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Q. What pan-law setting should I use?

If in doubt, a pan law of -4.5dB offers the best of both worlds.If in doubt, a pan law of -4.5dB offers the best of both worlds.

Please can you explain what is meant by ‘panning law’ in the context of a DAW’s setup and what pan-law setting should I use?

SOS Forum post

Technical Editor Hugh Robjohns replies: Some mixer and DAW pan controls work by attenuating the level of both left and right output channels as the pan control is moved towards the centre. Others work by raising the level of one channel as the pan moves towards that side. The perceived effect is much the same, but the absolute levels obviously differ, which can be significant in some situations! The amount by which the signal level is altered is referred to as the ‘panning law’, and there are two fundamental approaches with quite different aims and results.

However, the actual panning law only really becomes significant when a source is being actively panned across the soundstage and you want your audience to perceive the source as remaining at a constant level as it moves around. For any given static pan position you have to balance the source in the mix accordingly, and if you change the pan position you’ll inevitably also change the relative level of that source slightly and so will probably have to tweak the source level to maintain the same overall mix balance.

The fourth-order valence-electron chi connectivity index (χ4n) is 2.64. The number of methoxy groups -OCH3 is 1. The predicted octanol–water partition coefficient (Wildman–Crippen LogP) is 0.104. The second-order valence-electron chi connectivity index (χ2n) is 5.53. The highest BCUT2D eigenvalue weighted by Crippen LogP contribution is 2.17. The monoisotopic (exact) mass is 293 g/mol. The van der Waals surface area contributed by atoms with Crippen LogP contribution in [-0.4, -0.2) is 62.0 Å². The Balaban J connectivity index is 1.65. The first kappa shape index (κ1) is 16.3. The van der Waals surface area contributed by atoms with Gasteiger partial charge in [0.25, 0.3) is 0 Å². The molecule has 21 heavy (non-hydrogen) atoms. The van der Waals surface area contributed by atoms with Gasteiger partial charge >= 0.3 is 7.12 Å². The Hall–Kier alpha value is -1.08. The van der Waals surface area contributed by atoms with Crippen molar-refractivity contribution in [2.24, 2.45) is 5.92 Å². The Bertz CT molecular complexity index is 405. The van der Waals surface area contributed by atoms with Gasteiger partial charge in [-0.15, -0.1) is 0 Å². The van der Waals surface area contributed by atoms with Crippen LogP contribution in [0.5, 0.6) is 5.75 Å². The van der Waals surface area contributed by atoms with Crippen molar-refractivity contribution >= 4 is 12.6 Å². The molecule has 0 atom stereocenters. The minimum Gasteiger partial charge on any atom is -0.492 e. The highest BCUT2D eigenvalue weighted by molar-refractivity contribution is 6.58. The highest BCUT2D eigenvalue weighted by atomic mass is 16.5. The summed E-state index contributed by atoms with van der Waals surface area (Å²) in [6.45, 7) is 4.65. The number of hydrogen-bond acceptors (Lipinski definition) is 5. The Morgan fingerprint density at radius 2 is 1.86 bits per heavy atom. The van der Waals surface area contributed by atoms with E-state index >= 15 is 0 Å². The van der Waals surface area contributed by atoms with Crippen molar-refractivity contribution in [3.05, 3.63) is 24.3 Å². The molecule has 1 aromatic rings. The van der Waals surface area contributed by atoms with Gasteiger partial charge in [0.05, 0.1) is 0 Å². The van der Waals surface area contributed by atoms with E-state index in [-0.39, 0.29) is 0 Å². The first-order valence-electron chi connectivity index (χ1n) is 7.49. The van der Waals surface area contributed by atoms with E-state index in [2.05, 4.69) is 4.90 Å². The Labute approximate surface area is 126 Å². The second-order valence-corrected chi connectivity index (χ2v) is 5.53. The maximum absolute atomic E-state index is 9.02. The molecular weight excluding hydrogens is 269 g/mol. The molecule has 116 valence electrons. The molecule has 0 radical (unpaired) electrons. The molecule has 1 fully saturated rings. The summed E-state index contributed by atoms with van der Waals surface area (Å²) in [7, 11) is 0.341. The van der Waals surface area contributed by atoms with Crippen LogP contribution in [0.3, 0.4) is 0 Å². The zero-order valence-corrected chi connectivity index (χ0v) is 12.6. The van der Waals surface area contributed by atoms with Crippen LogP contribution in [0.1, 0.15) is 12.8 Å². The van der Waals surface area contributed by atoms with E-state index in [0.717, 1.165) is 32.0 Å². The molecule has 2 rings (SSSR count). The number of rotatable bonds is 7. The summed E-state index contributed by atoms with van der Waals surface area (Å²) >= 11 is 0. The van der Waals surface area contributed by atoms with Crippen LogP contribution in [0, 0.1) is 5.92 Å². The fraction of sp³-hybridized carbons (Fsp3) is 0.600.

The two fundamental panning laws relate to the way the material will be auditioned. If you want the panned sound to be perceived, acoustically, as remaining at a constant volume regardless of the pan position, then the centre attenuation needs to be 3dB. This is because the acoustic summation of two identical signals increases the perceived volume by 3dB. So this is the law to choose if your audience will only ever listen via stereo loudspeakers.

However, if you want the panned sound to be perceived as having a constant level when summed to mono, the centre attenuation needs to be 6dB, because the electrical addition of two identical signals creates a new signal with an amplitude which is 6dB larger. So this is the law to choose if your audience is likely to hear a mono sum, such as when broadcast on radio or TV, or in a club, or on a mobile phone or tablet.

Most mixing consoles and a great many DAWs employ a compromise option of 4.5dB centre attenuation, which is half-way between the two previous ideals. The idea is to present a very reasonable compromise with only minor level variations as a source is panned across the sound stage, regardless of the listening format.

Most DAWs offer all of these options and allow the specific panning law (ie. centre attenuation) to be selected to suit the application. However, not all DAWs default to the same starting mode, which is one common reason why mixes constructed on different DAWs but with apparently identical fader and pan control settings can sound subtly but noticeably different.